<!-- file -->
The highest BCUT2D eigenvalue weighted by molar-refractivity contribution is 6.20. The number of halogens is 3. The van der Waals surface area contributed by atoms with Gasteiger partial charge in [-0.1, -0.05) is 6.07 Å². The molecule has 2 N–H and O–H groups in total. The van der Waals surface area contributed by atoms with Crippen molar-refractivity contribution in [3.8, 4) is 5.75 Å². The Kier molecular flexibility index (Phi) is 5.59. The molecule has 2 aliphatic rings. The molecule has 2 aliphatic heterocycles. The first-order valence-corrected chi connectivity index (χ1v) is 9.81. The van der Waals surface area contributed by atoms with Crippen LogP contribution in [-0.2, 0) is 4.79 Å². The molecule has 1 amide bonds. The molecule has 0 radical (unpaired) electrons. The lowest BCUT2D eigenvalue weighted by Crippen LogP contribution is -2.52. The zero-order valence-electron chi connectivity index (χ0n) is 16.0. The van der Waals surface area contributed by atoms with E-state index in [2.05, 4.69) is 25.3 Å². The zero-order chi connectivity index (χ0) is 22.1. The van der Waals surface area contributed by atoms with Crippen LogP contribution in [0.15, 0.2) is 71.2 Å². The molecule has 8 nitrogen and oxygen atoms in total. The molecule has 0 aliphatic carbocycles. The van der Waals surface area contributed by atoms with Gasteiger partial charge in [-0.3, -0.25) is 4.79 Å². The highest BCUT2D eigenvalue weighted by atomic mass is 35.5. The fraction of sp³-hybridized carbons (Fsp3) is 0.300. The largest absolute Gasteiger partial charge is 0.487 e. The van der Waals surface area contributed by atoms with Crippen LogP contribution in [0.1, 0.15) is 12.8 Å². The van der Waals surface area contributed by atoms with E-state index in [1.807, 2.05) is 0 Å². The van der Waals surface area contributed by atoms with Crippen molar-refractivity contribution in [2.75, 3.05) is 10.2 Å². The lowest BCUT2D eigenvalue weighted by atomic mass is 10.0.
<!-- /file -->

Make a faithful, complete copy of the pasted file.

The highest BCUT2D eigenvalue weighted by molar-refractivity contribution is 6.20. The number of halogens is 3. The van der Waals surface area contributed by atoms with Gasteiger partial charge in [-0.1, -0.05) is 6.07 Å². The molecule has 2 N–H and O–H groups in total. The van der Waals surface area contributed by atoms with Crippen molar-refractivity contribution in [3.8, 4) is 5.75 Å². The Kier molecular flexibility index (Phi) is 5.59. The molecule has 2 aliphatic rings. The molecule has 2 aliphatic heterocycles. The first-order valence-corrected chi connectivity index (χ1v) is 9.81. The van der Waals surface area contributed by atoms with Crippen LogP contribution in [-0.2, 0) is 4.79 Å². The molecule has 1 amide bonds. The molecule has 0 radical (unpaired) electrons. The lowest BCUT2D eigenvalue weighted by Crippen LogP contribution is -2.52. The zero-order valence-electron chi connectivity index (χ0n) is 16.0. The van der Waals surface area contributed by atoms with E-state index in [2.05, 4.69) is 25.3 Å². The zero-order chi connectivity index (χ0) is 22.1. The van der Waals surface area contributed by atoms with Crippen LogP contribution in [0.15, 0.2) is 71.2 Å². The molecule has 8 nitrogen and oxygen atoms in total. The molecule has 0 aliphatic carbocycles. The van der Waals surface area contributed by atoms with Gasteiger partial charge in [-0.3, -0.25) is 4.79 Å². The highest BCUT2D eigenvalue weighted by atomic mass is 35.5. The fraction of sp³-hybridized carbons (Fsp3) is 0.300. The largest absolute Gasteiger partial charge is 0.487 e. The van der Waals surface area contributed by atoms with Crippen LogP contribution in [0.1, 0.15) is 12.8 Å². The van der Waals surface area contributed by atoms with E-state index in [1.807, 2.05) is 0 Å². The van der Waals surface area contributed by atoms with Crippen molar-refractivity contribution in [2.75, 3.05) is 10.2 Å². The lowest BCUT2D eigenvalue weighted by atomic mass is 10.0.